And there is only one person with the power to give Congress that answer: the president of the United States. As a practical matter, what that means is this: Mr. Biden must tell Congress in no uncertain terms — and as soon as possible, before it’s too late to avert a financial crisis — that the United States will pay all its bills as they come due, even if the Treasury Department must borrow more than Congress has said it can.

The president should remind Congress and the nation, “I’m bound by my oath to preserve and protect the Constitution to prevent the country from defaulting on its debts for the first time in our entire history.” Above all, the president should say with clarity, “My duty faithfully to execute the laws extends to all the spending laws Congress has enacted, laws that bind whoever sits in this office — laws that Congress enacted without worrying about the statute capping the amount we can borrow.”

By taking that position, the president would not be usurping Congress’s lawmaking power or its power of the purse. Nor would he be usurping the Supreme Court’s power to “say what the law is,” as Chief Justice John Marshall once put it. Mr. Biden would simply be doing his duty to “take care that the laws be faithfully executed” even if doing so leaves one law — the borrowing limit first enacted in 1917 — temporarily on the cutting room floor.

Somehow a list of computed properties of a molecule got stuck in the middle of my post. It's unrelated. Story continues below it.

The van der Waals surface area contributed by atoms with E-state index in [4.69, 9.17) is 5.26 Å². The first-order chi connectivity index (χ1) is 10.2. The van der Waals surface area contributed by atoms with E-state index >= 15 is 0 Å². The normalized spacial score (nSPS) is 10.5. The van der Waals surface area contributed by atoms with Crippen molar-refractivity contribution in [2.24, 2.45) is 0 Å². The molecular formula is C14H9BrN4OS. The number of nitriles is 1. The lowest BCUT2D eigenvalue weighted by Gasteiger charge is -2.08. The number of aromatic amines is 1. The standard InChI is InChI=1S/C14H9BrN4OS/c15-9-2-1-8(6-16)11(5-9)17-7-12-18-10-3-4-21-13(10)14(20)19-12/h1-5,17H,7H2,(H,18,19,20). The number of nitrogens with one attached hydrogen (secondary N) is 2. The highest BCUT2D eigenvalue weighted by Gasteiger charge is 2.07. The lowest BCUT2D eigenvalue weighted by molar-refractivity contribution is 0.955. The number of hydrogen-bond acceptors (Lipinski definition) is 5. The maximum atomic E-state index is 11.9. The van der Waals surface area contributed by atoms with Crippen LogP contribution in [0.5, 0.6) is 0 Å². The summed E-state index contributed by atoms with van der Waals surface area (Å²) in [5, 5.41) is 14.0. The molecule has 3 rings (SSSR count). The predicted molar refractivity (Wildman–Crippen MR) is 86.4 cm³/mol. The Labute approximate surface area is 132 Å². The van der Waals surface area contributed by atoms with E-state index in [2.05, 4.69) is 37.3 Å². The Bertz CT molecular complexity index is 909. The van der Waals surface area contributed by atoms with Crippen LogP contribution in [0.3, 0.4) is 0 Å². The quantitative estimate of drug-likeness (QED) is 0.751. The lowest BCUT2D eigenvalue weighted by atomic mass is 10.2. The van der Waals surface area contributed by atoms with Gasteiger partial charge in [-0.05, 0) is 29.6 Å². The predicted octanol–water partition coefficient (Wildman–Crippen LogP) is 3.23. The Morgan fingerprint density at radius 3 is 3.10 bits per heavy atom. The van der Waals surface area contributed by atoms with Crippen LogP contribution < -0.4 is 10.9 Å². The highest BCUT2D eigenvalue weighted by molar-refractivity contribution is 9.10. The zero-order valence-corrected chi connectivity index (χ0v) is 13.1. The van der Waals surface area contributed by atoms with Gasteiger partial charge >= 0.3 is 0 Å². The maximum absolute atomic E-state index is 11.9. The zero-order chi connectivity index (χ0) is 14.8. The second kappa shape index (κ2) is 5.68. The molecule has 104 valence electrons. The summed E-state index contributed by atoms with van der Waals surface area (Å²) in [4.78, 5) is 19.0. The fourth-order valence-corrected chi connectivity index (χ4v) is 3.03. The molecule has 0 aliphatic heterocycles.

Ignoring one law in order to uphold every other has compelling historical precedent. It’s precisely what Abraham Lincoln did when he briefly overrode the habeas corpus law in 1861 to save the Union, later saying to Congress, “Are all the laws, but one, to go unexecuted, and the government itself go to pieces, lest that one be violated?”

For a president to pick the lesser of two evils when no other option exists is the essence of constitutional leadership, not the action of a tyrant. And there is no doubt that ignoring the debt ceiling until Congress either raises or abolishes it is a lesser evil than leaving those with lawful claims against the Treasury out in the cold.

Of course, my solution might roil the bond markets and cause lenders to demand a premium for extending credit to the United States. But no path out of the dilemma is without risk.

Some will say that letting the president ignore the statutory limit on borrowing would give him too much power and represent a dangerous step in a tyrannical direction. Wrong. What I propose would in truth give the president a lot less power than entrusting him to decide which of the government’s promises to honor and which creditors to stiff — a power that the Supreme Court denied him when it handed down a 1998 decision that prevented him from vetoing line items within a budget.

In any event, Section 4 prohibits the president from permanently stiffing our creditors — even those required to wait their turn after the Treasury runs dry. So even if Speaker Kevin McCarthy and those pulling his strings succeed in making some of those creditors wait, it wouldn’t eliminate our debts; it would merely replace them with i.o.u.s. And that’s just debt in another form.

All Congress would have done is create economic catastrophe on top of constitutional crisis — and without securing compliance with the debt ceiling that Republican claim to want. The only way out of this forest is through the trees.

Laurence H. Tribe (@tribelaw) is a university professor emeritus at Harvard and an author, most recently, of “To End a Presidency: The Power of Impeachment.”